"Zang Fu Syndromes:
Differential Diagnosis and Treatment"

Orest V. Pelechaty

Acupuncture Physician, Oriental Medicine Doctor
The American Acupuncturist Update

Oriental Medicine Doctors John McDonald and Joel Penner have provided us with a handy reference book both for the busy practitioner of acupuncture and the beginning level professional TCM herbalist.

As the Preface tells us, this textbook was originally written for the use of the students and teaching staff of the Department of Traditional Chinese Medicine at New South Wales College of Natural Therapies. It will likely prove very useful to many students and faculty of other TCM colleges in the English speaking world. The major source in the preparation of this book was a Chinese text entitled "Zang Fu Zheng Shi" (Study of Zang Fu Syndromes) printed in 1980 by Tianjin Science and Technology Publishing House. Other material was incorporated to round out the work for Western training practitioners of Chinese medicine.

Since this book is designed to cover a specialized area in Traditional Chinese Medicine diagnosis, some assumptions have been made about the readers' knowledge of basic Traditional Chinese Medicine theory. The discrimination of patterns, and the accurate distinction of diagnostic criteria for such assessment, are fundamentals which the authors expect their readers to have "under their belt". For example, familiarity with the process of Phlegm Formation and the causes and effects of Stagnation of Qi, Stagnation of Blood, Stagnation of Food and Damp Stagnation are assumed.

This work will be a valuable addition to the primary text material in the English speaking world, and also an invaluable resource for the OM practitioner in the clinical setting. Through use of the indexes, the practitioner will find this book helpful in refining his/her TCM diagnosis. Overall, the delivery of information is efficient, with a Five Phase structure for the Zang Fu syndromes, a separate chapter on Complex Syndromes, and complemented with very lucid charts and tables.

As co-author Penner states: "The indexes have been organized in order to make this volume user friendly both for the student and the practitioner." This is a great feature of the book. The Symptom index may be helpful in refining a diagnoses, but should not be a substitute for the practitioner's own knowledge and ability to generate an appropriate Zang Fu diagnosis. Similarly, the Treatment sections are not intended as a "cookbook" approach to treatment, but rather as a broad outline of the range of commonly used herbal formulae and acupuncture points that may be considered in the treatment of a particular condition. Final selection of the most appropriate points or herbs must be based upon a thorough working knowledge of the structure of Traditional Chinese Medicine as a whole. The Treatment sections provide a solid starting point for selection of points and herbal formulas, and thus can assist a student in either study or review. It is hoped that many OM schools will pick this up as a good textbook for their TCM programs.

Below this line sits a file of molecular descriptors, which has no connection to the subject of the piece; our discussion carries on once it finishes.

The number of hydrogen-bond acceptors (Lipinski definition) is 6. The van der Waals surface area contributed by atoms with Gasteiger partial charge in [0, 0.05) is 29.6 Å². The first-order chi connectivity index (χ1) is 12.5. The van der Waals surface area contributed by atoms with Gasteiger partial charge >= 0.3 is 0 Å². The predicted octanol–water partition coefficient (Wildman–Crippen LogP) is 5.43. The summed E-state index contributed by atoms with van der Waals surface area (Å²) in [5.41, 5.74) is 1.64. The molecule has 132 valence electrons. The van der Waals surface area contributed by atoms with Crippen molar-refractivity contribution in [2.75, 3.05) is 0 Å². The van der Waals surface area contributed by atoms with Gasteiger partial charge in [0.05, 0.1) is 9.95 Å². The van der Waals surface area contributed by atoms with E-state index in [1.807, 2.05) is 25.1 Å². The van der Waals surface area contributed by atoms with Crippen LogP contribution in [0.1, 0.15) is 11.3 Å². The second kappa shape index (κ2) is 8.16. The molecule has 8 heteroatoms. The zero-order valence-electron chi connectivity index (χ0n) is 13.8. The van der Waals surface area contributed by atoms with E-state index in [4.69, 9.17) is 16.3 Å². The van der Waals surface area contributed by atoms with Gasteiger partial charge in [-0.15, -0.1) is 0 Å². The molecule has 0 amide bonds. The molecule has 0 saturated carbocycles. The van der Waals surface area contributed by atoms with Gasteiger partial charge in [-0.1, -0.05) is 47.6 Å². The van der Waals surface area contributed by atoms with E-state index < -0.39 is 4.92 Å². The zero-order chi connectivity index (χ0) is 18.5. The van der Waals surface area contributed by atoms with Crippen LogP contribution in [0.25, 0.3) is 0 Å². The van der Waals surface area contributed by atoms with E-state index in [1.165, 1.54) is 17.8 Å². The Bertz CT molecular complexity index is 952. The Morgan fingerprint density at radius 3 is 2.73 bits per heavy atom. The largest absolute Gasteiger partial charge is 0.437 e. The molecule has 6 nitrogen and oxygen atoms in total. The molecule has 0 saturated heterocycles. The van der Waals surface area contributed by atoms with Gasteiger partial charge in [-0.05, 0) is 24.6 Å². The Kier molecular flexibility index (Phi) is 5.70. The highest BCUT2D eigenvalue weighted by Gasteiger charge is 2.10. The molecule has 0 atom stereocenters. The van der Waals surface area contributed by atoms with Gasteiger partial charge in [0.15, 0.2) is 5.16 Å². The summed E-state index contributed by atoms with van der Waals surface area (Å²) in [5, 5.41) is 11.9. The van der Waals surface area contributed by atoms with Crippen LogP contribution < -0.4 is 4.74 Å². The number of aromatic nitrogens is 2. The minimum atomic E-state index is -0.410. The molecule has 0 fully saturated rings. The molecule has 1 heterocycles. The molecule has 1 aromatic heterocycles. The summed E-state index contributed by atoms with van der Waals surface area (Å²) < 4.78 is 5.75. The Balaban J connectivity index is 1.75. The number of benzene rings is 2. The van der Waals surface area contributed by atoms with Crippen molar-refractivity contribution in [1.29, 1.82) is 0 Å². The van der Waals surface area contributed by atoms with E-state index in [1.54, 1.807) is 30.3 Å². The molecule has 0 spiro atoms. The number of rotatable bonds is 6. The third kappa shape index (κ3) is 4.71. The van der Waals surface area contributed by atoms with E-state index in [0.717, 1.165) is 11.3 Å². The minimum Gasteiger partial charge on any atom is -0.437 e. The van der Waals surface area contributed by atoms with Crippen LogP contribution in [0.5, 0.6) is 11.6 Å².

Almost half of the book is devoted to herb formulas, although the section is almost omitted in the table of contents. Actually, the number of typos for a first printing is rather small, as the quite short errata page attests. Formulae are listed by Pin Yin, with characters and English name below. This is followed by 'also known as' then each constituent is listed in Latin and Pin Yin, with dosage ranges and actions. These summaries of constituents seemed not so much short as elegant. The formula's actions, syndromes, and clinical manifestations follow, with sections on treats, modifications, and contraindications. The 'treats' section offers tantalizing short hand glimpses into documented Western biomedical applications for each herb formula, hinting at the proven clinical potential of our medicinals. Finally, the 'modifications' section was kept short , so as not to burden the text with undue length.

Taking an example, we find the practical skill of the authors at work. Let us look at GUI PI TANG. In the 'Treats' Section it includes:

Post-concussion syndrome
Congestive heart disease
Allergic Purpura
Functional Uterine Bleeding
Duodenal ulcer
Chronic Bleeding
Nervous Exhaustion
Personality Disorders
Myasthenia Gravis
Thrombocytopenic purpura
Chronic gonorrhea
Gastric Ulcer
Aplastic anemia
Uterine cancer
Supraventricular tachycardia

This list surely opens one's eyes to a wider range of modern therapeutic application for this classic formula.

In the constituents for section for this same Restore the Spleen Decoction (Ginseng and Logan Combination) we see Radix Codonopsis listed parenthetically as a substitute of Rx. Ginseng at the appropriately expected dosing range of triple the weight. No mention is made of the nuances of these medicinals and that there is a long-standing debate about whether Dang Shen can ever really replace Ren Shen energetically. My herbal medicine mentor Dr. Lee taught us that it can indeed do so in this particular formula, if need be. Such a nuance of discussion is typically not in the style of this text. However, another parenthetical entry, Scl. Poria Pararadicis is discussed as a possible replacement for Scl. Po ris Cococs. In this case, Fu Shen's special differences from Fu Ling are concisely noted, allowing the practitioner the option to improve the focus of the formulation.

This book can easily serve as a daily reference for most English speaking clinical practitioners of TCM. The graphics are spare but handsome throughout. Especially worthwhile are the 'flow chart' type diagrams, which can be a great boon to students. It is a fine example of the kind of texts we need in place for the field of Oriental Medicine to grow and mature into full doctorate status.


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